will revive even if commodity prices drop further.

Zimbabwe was once known as the breadbasket of Africa because of its fertile 
soil and farmed produce made up a significant part of the country’s GDP. 
While drought has affected harvests this year, farmers such as BAT Zimbabwe 
and Tongaat-Hulett are ramping up operations in the country.

While little has been done to upgrade roads and power supply in the past 15 
years, a lot of infrastructure is still workable. Many of the mines that 
were shut down for years have operable equipment and minimal capital 
expenditure would be required to get them going again.

Why it’s not

The unclear political landscape regarding elections and succession and the 
policy of indigenisation which holds that 51% of any operation must be 
locally owned. The weak performance of the Zimbabwe Stock Exchange in the 
past year, in particular in the mining sector, is attributable to this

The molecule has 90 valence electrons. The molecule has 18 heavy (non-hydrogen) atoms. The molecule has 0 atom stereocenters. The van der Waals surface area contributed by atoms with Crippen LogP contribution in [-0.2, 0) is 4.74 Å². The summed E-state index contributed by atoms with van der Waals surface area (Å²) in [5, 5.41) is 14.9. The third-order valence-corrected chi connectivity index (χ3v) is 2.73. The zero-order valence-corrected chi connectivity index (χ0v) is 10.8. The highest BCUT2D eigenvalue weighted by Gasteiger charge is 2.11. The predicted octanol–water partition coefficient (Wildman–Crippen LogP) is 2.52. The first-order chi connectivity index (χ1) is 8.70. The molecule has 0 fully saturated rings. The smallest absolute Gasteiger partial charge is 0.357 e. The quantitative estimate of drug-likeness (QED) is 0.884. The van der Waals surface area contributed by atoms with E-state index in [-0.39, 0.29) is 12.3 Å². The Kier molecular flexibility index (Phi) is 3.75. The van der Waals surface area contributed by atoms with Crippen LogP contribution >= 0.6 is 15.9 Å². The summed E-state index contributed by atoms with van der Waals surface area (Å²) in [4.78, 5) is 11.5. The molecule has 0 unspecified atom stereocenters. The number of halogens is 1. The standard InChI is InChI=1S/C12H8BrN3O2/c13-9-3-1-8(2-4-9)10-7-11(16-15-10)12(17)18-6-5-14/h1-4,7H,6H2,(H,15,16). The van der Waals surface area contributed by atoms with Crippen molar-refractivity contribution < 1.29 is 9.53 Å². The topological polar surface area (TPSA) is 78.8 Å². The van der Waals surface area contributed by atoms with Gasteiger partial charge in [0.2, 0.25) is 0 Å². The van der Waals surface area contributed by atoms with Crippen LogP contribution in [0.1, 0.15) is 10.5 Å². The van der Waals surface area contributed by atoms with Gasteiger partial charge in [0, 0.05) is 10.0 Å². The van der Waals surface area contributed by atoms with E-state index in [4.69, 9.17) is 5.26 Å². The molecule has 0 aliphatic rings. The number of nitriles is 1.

Electricity is in short supply and what is available is erratically 
delivered. While efforts are being made to increase power security, this is 
still likely to be one of the biggest hurdles to growth in the immediate 

A serious dearth of liquidity is another stumbling block in the way of 
Zimbabwe’s recovery. Zimbabwe has no lender of last resort and the 
government uses a commercial bank for its operations, which becomes 
particularly problematic at year-end when bonuses need to be paid out and 
state departments rush to spend their quotas. Credit is not easy to get and, 
while deposits have increased, a great deal of mistrust still exists as a 
hangover from the days of hyperinflation.

The weather has also played a part in hobbling growth, increasing the trade 
deficit as the country is forced to rely on food imports, and exports are 
hamstrung. – Tina Weavind